Stripped-Down Custom 1974 Honda CB550 Cafe Racer Is as Stylish as They Come

Custom 1974 Honda CB550 Cafe Racer 10 photos
Photo: Skog Motorcycles
Custom 1974 Honda CB550 Cafe RacerCustom 1974 Honda CB550 Cafe RacerCustom 1974 Honda CB550 Cafe RacerCustom 1974 Honda CB550 Cafe RacerCustom 1974 Honda CB550 Cafe RacerCustom 1974 Honda CB550 Cafe RacerCustom 1974 Honda CB550 Cafe RacerCustom 1974 Honda CB550 Cafe RacerCustom 1974 Honda CB550 Cafe Racer
Dave Skogerson goes about his daily business in Seattle, Washington – the birthplace of grunge music and Starbucks coffee. He moved here from Central California back in the early nineties, becoming a loving husband and father of two thereafter. Starting a family was undoubtedly the most significant change in Dave’s life since he moved to the Emerald City, but it wasn’t the only one.
Around the age of 20, after many years of wrenching on his own cars and motorcycles, today’s protagonist decided to start learning the ways of customization. It wasn’t long before customer orders became a part of Sir Skogerson’s repertoire, but he never stopped allocating time for his personal projects on the side. Among them, there was a 1968 Volkswagen Beetle restomod and a Suzuki GSX-R750 race bike, to name just a couple.

What we’re here to talk about is something else entirely, though – a classy one-off that many would refer to as a quintessential UJM cafe racer. It’s the very first machine built by Dave since he began operating as Skog Motorcycles, and the transformation process took place over the course of several years. In fact, the makeover’s early stages occurred all the way back in 2015.

Now, a Honda CB750 might be the first bike you’d think of as an ideal basis for the vintage Japanese cafe racer theme, yet Dave chose to do things a little differently. He picked a CB550 from the model-year 1974 to fill that role, which left him with a less powerful, but considerably lighter donor. What’s more, the CB550’s wet sump lubrication system meant there was no external oil tank for him to worry about.

This allowed for the subframe triangle to be emptied without too much hassle, while also providing plenty of room for Skogerson to relocate the electrics. Before getting there, he took the classic four-cylinder Honda apart and proceeded to give its engine some TLC. The 50-hp, 544cc powerhouse saw its Keihin carbs rebuilt and all its worn internals replaced with fresh substitutes.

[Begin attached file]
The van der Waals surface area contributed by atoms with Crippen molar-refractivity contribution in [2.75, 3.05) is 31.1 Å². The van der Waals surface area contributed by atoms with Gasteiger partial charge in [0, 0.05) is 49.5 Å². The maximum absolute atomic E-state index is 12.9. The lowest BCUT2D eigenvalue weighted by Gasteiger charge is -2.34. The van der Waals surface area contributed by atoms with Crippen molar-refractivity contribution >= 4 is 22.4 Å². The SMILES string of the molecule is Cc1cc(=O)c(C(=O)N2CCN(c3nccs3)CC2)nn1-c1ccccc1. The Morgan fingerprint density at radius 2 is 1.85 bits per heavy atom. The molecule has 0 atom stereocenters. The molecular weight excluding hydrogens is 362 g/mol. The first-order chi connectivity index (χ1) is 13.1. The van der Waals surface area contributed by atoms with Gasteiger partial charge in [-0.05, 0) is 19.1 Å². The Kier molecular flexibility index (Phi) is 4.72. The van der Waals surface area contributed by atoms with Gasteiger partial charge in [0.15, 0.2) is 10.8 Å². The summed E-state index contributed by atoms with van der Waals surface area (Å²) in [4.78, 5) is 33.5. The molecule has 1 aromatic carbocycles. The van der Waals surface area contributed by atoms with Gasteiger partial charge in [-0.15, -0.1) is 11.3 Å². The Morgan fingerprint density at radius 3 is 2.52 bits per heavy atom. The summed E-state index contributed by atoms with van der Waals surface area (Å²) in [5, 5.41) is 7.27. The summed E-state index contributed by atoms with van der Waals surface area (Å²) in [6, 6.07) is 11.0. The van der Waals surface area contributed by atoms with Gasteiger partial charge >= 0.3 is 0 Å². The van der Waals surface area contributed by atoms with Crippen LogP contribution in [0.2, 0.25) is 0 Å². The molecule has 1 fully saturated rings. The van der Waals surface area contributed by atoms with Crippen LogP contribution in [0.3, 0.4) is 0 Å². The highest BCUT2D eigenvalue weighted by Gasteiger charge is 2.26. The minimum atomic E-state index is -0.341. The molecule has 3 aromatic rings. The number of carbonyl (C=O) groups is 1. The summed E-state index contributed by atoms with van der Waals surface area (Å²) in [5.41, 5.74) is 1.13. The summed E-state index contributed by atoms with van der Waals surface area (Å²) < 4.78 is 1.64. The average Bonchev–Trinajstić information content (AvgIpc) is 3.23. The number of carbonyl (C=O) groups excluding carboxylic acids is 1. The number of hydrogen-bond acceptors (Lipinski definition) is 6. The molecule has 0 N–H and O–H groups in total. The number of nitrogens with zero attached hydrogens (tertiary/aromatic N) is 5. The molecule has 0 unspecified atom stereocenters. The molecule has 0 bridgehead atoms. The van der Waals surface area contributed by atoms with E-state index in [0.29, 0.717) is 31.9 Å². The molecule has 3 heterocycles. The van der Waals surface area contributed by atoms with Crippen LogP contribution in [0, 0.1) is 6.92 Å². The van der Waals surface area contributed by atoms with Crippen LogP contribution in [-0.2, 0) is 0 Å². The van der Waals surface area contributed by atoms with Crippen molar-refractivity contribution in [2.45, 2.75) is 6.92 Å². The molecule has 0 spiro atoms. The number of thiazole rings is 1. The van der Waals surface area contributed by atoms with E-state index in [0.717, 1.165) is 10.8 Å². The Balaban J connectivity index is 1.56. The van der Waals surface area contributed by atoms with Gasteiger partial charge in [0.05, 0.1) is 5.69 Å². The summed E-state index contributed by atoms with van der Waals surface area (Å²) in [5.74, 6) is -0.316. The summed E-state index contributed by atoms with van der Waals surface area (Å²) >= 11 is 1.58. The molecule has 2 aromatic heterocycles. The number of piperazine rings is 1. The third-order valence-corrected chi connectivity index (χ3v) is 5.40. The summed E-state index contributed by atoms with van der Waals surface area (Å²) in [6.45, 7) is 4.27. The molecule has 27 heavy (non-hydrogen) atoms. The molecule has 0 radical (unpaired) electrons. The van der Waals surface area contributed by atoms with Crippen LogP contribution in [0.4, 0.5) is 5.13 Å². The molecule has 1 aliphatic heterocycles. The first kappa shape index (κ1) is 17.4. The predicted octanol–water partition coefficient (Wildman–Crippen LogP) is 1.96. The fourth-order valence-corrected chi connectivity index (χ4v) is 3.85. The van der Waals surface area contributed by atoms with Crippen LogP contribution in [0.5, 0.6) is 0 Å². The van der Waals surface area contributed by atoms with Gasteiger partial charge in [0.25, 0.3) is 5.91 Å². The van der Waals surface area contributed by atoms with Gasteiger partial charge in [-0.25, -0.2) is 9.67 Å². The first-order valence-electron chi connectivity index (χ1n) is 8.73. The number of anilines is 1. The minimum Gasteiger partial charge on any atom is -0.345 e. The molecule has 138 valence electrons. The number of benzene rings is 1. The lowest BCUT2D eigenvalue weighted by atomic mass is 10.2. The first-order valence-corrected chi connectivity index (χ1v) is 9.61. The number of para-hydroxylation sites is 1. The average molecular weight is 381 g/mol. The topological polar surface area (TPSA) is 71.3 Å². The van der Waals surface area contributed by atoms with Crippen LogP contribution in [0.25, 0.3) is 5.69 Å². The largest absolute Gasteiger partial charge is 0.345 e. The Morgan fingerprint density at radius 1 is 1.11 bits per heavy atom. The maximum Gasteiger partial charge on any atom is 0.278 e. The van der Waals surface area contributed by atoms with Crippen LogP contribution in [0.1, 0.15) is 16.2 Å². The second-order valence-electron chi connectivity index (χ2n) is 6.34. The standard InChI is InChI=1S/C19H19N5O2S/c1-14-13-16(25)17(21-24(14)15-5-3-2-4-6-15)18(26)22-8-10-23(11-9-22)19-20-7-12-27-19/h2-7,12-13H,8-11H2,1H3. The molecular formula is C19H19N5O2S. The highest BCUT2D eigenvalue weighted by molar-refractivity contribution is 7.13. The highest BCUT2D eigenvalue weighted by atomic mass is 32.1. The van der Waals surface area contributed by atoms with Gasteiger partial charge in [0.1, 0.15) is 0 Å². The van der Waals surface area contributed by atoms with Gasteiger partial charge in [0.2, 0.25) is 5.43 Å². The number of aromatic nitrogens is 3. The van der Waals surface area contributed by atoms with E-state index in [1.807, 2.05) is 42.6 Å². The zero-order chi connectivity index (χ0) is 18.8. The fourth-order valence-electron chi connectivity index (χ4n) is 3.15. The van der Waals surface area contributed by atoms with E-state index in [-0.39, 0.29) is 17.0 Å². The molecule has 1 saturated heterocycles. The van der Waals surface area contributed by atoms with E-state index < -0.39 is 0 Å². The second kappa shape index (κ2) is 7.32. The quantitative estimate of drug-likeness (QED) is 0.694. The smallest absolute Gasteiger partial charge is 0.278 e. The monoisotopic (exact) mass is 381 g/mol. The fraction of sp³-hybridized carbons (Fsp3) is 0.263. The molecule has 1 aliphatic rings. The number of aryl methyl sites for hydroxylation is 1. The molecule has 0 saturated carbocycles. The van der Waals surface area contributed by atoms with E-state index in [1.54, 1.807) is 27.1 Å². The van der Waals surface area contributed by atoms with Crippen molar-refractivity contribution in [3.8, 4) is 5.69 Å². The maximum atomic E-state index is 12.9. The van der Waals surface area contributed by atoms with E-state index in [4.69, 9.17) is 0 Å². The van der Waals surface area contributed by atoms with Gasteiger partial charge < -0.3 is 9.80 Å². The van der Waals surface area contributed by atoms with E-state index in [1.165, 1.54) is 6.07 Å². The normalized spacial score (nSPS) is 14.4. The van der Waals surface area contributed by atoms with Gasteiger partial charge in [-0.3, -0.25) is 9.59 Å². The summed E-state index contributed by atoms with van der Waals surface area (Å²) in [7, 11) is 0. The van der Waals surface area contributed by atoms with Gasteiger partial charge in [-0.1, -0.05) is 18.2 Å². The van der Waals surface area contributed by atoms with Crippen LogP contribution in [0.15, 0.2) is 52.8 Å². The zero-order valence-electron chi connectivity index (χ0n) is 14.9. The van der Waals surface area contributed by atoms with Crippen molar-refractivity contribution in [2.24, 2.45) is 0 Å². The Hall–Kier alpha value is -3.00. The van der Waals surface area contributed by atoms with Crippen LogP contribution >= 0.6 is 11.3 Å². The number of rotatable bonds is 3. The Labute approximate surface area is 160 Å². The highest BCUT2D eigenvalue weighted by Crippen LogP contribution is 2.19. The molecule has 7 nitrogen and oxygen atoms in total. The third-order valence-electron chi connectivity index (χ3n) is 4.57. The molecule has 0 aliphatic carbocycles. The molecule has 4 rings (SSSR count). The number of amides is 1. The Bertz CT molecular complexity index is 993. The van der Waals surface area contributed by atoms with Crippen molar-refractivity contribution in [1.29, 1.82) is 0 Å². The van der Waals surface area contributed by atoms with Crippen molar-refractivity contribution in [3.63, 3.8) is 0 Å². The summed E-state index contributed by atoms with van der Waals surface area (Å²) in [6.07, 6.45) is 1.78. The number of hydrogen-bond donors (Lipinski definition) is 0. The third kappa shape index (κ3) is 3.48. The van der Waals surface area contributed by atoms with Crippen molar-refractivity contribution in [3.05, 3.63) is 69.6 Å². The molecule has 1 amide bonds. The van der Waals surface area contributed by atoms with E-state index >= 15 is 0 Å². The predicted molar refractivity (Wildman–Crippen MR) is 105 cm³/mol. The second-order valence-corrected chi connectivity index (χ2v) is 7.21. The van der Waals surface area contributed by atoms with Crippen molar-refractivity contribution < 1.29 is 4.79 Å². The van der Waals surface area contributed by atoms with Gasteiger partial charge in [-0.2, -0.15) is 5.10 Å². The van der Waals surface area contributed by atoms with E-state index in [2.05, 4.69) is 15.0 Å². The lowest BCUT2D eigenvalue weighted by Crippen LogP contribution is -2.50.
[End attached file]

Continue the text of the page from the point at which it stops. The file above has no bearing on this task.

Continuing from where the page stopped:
Custom 1974 Honda CB550 Cafe Racer
Photo: Skog Motorcycles
Chromed velocity stacks have been mated to the carburetors for ample airflow, but the exhaust-related work went to far greater lengths. Dave sourced a set of stainless-steel, four-into-one headers from MotoGP Werks, had them heat-wrapped, and ultimately topped them off with a premium Yoshimura muffler. Moreover, he installed a Barnett clutch to make shifts between gears as smooth as possible.

In terms of electrical upgrades, this CB550 comes equipped with a custom wiring harness, Dynatek ignition hardware, and a compact lithium battery from Shorai’s catalog. You will also find a Motogadget m.Unit control module that runs the entire show. Everything we talked about thus far is cool and all, but the motorcycle’s chassis is where Skog really went to town!

Starting with the suspension, he shortened the factory forks and had them fitted with modern Hagon springs. The progressive shock absorbers you will now see out back are Hagon items, too, and they support a modified subframe up top. Dave retained the stock wheels, refurbishing them with new bearings and stainless-steel spokes before he finished the act with some youthful rubber. The said tires are ContiGo! units supplied by Continental.

Additional stopping power was on the grocery list, as well, so the bike’s front end got treated to a cross-drilled rotor, a Nissin master cylinder, and a braided stainless-steel brake line. Things were comparatively straightforward at the rear end, where Skogerson simply overhauled the OEM drum brake. Now then, let’s have a closer look at the cosmetic aspect of this project, shall we?

Custom 1974 Honda CB550 Cafe Racer
Photo: Skog Motorcycles
The standard CB550 fuel tank is still present, but Dave did away with the bulky seat to make room for an aluminum Bedlam Werks tail section. A tailor-made brown leather saddle also makes an appearance, and there’s not a single fender to be seen on either end. Of course, velocity stacks and a lack of fenders aren’t a very practical mixture, albeit rather fit for a cafe racer build.

As far as lighting goes, this CB550 features an incandescent 5.75-inch headlamp at the front, a cat eye taillight down south, and Motogadget turn signals all-round. Its cockpit saw no shortage of tasty modifications, either, receiving a lighter aluminum top clamp, twin aftermarket dials, and clip-on handlebars.

In turn, the Woodcraft clip-ons bear Avon grips and compact switchgear, along with a single bar-end mirror on the right-hand side. Completing the motorcycle’s ergonomic package are high-grade Tarozzi rearsets. Last but not least, Skog applied a glossy layer of black paint onto the bodywork, wheels, and frame.

Some of the engine covers were also painted black, while the gas tank got a pair of white Honda wing decals to break up the stealthy base finish. The only pinches of color you’ll find here are present on the gold aftermarket drive chain and brown seat upholstery. Oh, and if you find this antique custom stunner as alluring as we do, keep in mind that it’s listed for sale on Skog’s official website with a price of $10k.
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About the author: Silvian Secara
Silvian Secara profile photo

A bit of an artist himself, Silvian sees two- and four-wheeled machines as a form of art, especially restomods and custom rides. Oh, and if you come across a cafe racer article on our website, it’s most likely his doing.
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